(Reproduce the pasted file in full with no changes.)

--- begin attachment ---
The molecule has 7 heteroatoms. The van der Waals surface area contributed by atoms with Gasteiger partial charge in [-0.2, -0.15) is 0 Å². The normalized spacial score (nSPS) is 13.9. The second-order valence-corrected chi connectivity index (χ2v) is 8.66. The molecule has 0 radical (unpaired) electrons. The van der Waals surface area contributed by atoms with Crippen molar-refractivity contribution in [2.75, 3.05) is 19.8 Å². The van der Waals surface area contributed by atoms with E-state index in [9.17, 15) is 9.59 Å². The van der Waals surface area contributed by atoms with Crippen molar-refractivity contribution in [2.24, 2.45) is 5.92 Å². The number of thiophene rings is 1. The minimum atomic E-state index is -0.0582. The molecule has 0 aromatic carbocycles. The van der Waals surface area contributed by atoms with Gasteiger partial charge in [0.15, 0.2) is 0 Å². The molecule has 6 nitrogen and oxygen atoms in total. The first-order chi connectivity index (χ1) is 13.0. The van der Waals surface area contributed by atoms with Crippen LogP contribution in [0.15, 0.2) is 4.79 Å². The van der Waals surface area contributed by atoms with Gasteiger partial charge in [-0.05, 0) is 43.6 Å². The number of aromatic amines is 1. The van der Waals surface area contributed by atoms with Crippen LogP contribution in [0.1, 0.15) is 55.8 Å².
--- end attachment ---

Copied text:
The molecule has 7 heteroatoms. The van der Waals surface area contributed by atoms with Gasteiger partial charge in [-0.2, -0.15) is 0 Å². The normalized spacial score (nSPS) is 13.9. The second-order valence-corrected chi connectivity index (χ2v) is 8.66. The molecule has 0 radical (unpaired) electrons. The van der Waals surface area contributed by atoms with Crippen molar-refractivity contribution in [2.75, 3.05) is 19.8 Å². The van der Waals surface area contributed by atoms with E-state index in [9.17, 15) is 9.59 Å². The van der Waals surface area contributed by atoms with Crippen molar-refractivity contribution in [2.24, 2.45) is 5.92 Å². The number of thiophene rings is 1. The minimum atomic E-state index is -0.0582. The molecule has 0 aromatic carbocycles. The van der Waals surface area contributed by atoms with Gasteiger partial charge in [0.15, 0.2) is 0 Å². The molecule has 6 nitrogen and oxygen atoms in total. The first-order chi connectivity index (χ1) is 13.0. The van der Waals surface area contributed by atoms with Crippen LogP contribution in [0.15, 0.2) is 4.79 Å². The van der Waals surface area contributed by atoms with Gasteiger partial charge in [-0.05, 0) is 43.6 Å². The number of aromatic amines is 1. The van der Waals surface area contributed by atoms with Crippen LogP contribution in [0.1, 0.15) is 55.8 Å².